Among House price rise, Savings deposits have become a major challenge for many aspiring British first-time homebuyers. Most first-time homebuyers need several years to accumulate enough cash to purchase their first home.
Now, new research shows that female first-time homebuyers may be at a greater disadvantage when it comes to saving for home purchases, and that most people take much longer than men. But why is it so?
Why do female first-time homebuyers take longer to save money to buy a house?
According to a new study from the financial comparison website Compare, The gender wage gap brings economic disadvantages, which makes it necessary for women to spend 51% more time than men to buy their first home.
GoCompare found that it takes an average of 5.5 years for female first-time homebuyers to deposit the down payment. In contrast, it takes 3.7 years for male first-time homebuyers.
This is because the average weekly income of aspiring female buyers is lower than that of men. As a result, their ability to save enough house deposits was severely impaired.
In fact, 58% of aspiring homeowners who can only deposit up to £199 a month as a deposit are women. On the other hand, 19% of men are able to deposit more than £400 a month, compared with 13% of women.
Although the gender wage gap has dominated the headlines in recent years, few people are aware of its impact on potential buyers. Research shows that 74% of homeowners do not know the impact of the gender pay gap on women’s ability to save for their families. This includes 68% of women who do not know that they need to save longer than men to buy a house.
Is there any support for first-time buyers?
The good news for first-time homebuyers struggling with down payment is that there are several government programs that can help them enter the property ladder for a smaller amount.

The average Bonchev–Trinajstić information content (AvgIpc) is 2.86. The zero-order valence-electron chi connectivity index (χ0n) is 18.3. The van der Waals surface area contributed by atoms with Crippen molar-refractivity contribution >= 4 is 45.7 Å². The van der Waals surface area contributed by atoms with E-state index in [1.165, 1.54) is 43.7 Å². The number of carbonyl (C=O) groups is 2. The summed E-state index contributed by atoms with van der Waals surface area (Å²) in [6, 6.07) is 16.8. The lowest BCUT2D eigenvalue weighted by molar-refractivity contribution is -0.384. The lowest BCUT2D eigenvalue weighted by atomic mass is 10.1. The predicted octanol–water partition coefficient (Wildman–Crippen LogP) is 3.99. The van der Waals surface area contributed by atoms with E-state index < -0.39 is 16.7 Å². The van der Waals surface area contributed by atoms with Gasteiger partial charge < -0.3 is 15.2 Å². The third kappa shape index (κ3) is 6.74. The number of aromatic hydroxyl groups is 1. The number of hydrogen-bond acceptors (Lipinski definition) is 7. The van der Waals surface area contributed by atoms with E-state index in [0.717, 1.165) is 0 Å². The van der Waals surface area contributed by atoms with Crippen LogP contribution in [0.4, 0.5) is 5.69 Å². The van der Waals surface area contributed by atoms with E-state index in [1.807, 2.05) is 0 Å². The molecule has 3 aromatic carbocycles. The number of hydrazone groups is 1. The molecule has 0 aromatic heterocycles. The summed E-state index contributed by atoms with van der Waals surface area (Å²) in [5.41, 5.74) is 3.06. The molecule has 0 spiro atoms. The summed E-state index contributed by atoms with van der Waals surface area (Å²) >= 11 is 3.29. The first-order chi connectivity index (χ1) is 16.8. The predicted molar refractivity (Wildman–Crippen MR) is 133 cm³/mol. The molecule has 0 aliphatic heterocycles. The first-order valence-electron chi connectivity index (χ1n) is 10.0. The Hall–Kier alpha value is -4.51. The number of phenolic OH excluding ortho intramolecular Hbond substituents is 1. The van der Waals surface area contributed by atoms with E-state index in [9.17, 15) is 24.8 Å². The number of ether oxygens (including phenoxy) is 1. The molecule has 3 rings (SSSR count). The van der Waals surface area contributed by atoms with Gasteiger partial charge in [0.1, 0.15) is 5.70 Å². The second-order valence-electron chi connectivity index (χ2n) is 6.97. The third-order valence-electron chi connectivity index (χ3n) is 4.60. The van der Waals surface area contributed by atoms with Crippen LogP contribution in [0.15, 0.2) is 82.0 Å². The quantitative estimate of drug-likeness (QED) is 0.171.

However, statistics show that only a small percentage of eligible people (27%) use these plans. In fact, men use them more often than women. Although the latter is more difficult to deposit due to the gender pay gap.
One government plan that aspiring first-home buyers should seriously consider is Help to buy: Equity loan program. This program can help you get to the property ladder faster because you only need to pay a 5% down payment. The government will provide loans up to 20% of the house value (40% if in London). The loan is interest-free for the first five years.
Aspiring buyers should also consider Lifetime ISAWith this product, you can save up to £4,000 per year and receive a 25% government bonus (up to a maximum of £1,000) for the purchase of your first home. This bonus need not be repaid.
What other options do first-time homebuyers have?
First-time homebuyers who can bear a little risk can also choose to invest their savings in Stocks and shares ISA To accelerate growth.
Although investing in stocks is inherently riskier and you may get back less funds than you put in, it is possible to get higher returns over time compared to depositing funds in a regular cash savings account.
Just make sure to research before investing and seek professional advice if necessary.
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